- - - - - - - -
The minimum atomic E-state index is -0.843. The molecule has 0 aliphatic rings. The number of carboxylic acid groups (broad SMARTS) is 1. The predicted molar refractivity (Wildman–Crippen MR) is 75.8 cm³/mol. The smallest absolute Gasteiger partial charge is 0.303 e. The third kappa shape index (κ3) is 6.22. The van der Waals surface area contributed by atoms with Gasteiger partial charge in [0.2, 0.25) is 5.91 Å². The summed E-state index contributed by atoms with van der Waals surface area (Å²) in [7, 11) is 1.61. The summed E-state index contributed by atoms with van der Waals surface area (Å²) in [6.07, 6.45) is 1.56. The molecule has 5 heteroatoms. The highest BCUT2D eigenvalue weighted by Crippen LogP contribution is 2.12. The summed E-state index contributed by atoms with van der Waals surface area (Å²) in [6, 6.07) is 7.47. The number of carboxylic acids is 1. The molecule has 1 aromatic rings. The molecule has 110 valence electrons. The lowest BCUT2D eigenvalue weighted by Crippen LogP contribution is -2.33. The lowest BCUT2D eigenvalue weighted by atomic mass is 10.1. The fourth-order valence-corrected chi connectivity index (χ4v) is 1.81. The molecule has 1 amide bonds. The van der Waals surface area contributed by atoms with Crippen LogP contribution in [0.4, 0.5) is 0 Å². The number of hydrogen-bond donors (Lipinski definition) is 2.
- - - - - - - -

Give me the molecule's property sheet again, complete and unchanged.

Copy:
The minimum atomic E-state index is -0.843. The molecule has 0 aliphatic rings. The number of carboxylic acid groups (broad SMARTS) is 1. The predicted molar refractivity (Wildman–Crippen MR) is 75.8 cm³/mol. The smallest absolute Gasteiger partial charge is 0.303 e. The third kappa shape index (κ3) is 6.22. The van der Waals surface area contributed by atoms with Gasteiger partial charge in [0.2, 0.25) is 5.91 Å². The summed E-state index contributed by atoms with van der Waals surface area (Å²) in [7, 11) is 1.61. The summed E-state index contributed by atoms with van der Waals surface area (Å²) in [6.07, 6.45) is 1.56. The molecule has 5 heteroatoms. The highest BCUT2D eigenvalue weighted by Crippen LogP contribution is 2.12. The summed E-state index contributed by atoms with van der Waals surface area (Å²) in [6, 6.07) is 7.47. The number of carboxylic acids is 1. The molecule has 1 aromatic rings. The molecule has 110 valence electrons. The lowest BCUT2D eigenvalue weighted by Crippen LogP contribution is -2.33. The lowest BCUT2D eigenvalue weighted by atomic mass is 10.1. The fourth-order valence-corrected chi connectivity index (χ4v) is 1.81. The molecule has 1 amide bonds. The van der Waals surface area contributed by atoms with Crippen LogP contribution in [0.4, 0.5) is 0 Å². The number of hydrogen-bond donors (Lipinski definition) is 2.